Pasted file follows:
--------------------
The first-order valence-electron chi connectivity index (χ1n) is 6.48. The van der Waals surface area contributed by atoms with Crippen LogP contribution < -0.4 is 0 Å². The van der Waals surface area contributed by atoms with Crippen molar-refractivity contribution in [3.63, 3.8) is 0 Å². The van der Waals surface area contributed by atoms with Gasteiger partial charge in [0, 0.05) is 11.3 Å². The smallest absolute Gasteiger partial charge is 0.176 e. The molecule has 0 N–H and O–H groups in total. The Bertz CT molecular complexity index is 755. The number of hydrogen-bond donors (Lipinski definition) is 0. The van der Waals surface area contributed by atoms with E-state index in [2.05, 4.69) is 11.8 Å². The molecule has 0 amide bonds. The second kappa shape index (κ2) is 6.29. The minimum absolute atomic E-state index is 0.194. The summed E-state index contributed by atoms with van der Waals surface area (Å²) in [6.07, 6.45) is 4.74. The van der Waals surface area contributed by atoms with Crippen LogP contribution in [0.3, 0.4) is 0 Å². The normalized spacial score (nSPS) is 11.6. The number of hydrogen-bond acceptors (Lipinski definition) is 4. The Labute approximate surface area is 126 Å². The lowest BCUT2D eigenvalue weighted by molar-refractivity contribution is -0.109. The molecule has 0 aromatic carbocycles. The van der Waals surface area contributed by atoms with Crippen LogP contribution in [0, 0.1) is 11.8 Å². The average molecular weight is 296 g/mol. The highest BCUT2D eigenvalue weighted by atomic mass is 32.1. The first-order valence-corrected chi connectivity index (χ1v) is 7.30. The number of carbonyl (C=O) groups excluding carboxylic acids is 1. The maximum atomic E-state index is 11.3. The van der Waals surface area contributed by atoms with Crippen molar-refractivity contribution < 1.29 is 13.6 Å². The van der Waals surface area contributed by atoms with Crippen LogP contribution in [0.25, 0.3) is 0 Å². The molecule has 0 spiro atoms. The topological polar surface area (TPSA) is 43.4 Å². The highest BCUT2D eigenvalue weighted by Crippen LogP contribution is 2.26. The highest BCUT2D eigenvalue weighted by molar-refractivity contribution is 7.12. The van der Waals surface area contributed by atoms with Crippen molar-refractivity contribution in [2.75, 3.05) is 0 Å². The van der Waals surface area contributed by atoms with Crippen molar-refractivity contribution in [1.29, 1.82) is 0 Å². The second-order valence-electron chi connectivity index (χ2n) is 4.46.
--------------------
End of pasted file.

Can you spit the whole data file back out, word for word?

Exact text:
The first-order valence-electron chi connectivity index (χ1n) is 6.48. The van der Waals surface area contributed by atoms with Crippen LogP contribution < -0.4 is 0 Å². The van der Waals surface area contributed by atoms with Crippen molar-refractivity contribution in [3.63, 3.8) is 0 Å². The van der Waals surface area contributed by atoms with Gasteiger partial charge in [0, 0.05) is 11.3 Å². The smallest absolute Gasteiger partial charge is 0.176 e. The molecule has 0 N–H and O–H groups in total. The Bertz CT molecular complexity index is 755. The number of hydrogen-bond donors (Lipinski definition) is 0. The van der Waals surface area contributed by atoms with E-state index in [2.05, 4.69) is 11.8 Å². The molecule has 0 amide bonds. The second kappa shape index (κ2) is 6.29. The minimum absolute atomic E-state index is 0.194. The summed E-state index contributed by atoms with van der Waals surface area (Å²) in [6.07, 6.45) is 4.74. The van der Waals surface area contributed by atoms with Crippen LogP contribution in [0.3, 0.4) is 0 Å². The normalized spacial score (nSPS) is 11.6. The number of hydrogen-bond acceptors (Lipinski definition) is 4. The Labute approximate surface area is 126 Å². The lowest BCUT2D eigenvalue weighted by molar-refractivity contribution is -0.109. The molecule has 0 aromatic carbocycles. The van der Waals surface area contributed by atoms with Crippen LogP contribution in [0, 0.1) is 11.8 Å². The average molecular weight is 296 g/mol. The highest BCUT2D eigenvalue weighted by atomic mass is 32.1. The first-order valence-corrected chi connectivity index (χ1v) is 7.30. The number of carbonyl (C=O) groups excluding carboxylic acids is 1. The maximum atomic E-state index is 11.3. The van der Waals surface area contributed by atoms with Crippen molar-refractivity contribution < 1.29 is 13.6 Å². The van der Waals surface area contributed by atoms with Crippen LogP contribution in [0.25, 0.3) is 0 Å². The molecule has 0 spiro atoms. The topological polar surface area (TPSA) is 43.4 Å². The highest BCUT2D eigenvalue weighted by Crippen LogP contribution is 2.26. The highest BCUT2D eigenvalue weighted by molar-refractivity contribution is 7.12. The van der Waals surface area contributed by atoms with Crippen molar-refractivity contribution in [2.75, 3.05) is 0 Å². The van der Waals surface area contributed by atoms with Crippen molar-refractivity contribution in [1.29, 1.82) is 0 Å². The second-order valence-electron chi connectivity index (χ2n) is 4.46.